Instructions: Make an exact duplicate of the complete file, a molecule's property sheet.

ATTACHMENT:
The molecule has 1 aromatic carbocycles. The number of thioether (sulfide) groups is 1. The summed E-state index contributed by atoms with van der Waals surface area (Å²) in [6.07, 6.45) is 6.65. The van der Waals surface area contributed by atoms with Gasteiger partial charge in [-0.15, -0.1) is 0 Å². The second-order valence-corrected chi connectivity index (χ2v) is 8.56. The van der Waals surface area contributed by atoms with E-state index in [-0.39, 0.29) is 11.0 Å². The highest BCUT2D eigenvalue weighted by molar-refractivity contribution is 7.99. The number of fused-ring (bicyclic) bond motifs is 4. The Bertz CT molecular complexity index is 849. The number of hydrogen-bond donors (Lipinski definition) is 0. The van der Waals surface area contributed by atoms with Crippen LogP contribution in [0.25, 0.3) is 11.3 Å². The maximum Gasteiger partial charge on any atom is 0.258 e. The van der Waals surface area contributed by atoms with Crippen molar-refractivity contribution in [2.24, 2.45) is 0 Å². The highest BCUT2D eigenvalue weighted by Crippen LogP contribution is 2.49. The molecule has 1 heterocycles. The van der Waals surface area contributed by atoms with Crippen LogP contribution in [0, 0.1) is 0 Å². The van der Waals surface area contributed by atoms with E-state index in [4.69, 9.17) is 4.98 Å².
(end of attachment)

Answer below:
The molecule has 1 aromatic carbocycles. The number of thioether (sulfide) groups is 1. The summed E-state index contributed by atoms with van der Waals surface area (Å²) in [6.07, 6.45) is 6.65. The van der Waals surface area contributed by atoms with Gasteiger partial charge in [-0.15, -0.1) is 0 Å². The second-order valence-corrected chi connectivity index (χ2v) is 8.56. The van der Waals surface area contributed by atoms with E-state index in [-0.39, 0.29) is 11.0 Å². The highest BCUT2D eigenvalue weighted by molar-refractivity contribution is 7.99. The number of fused-ring (bicyclic) bond motifs is 4. The Bertz CT molecular complexity index is 849. The number of hydrogen-bond donors (Lipinski definition) is 0. The van der Waals surface area contributed by atoms with Crippen LogP contribution in [0.25, 0.3) is 11.3 Å². The maximum Gasteiger partial charge on any atom is 0.258 e. The van der Waals surface area contributed by atoms with Crippen molar-refractivity contribution in [2.24, 2.45) is 0 Å². The highest BCUT2D eigenvalue weighted by Crippen LogP contribution is 2.49. The molecule has 1 heterocycles. The van der Waals surface area contributed by atoms with Crippen LogP contribution in [0, 0.1) is 0 Å². The van der Waals surface area contributed by atoms with E-state index in [4.69, 9.17) is 4.98 Å².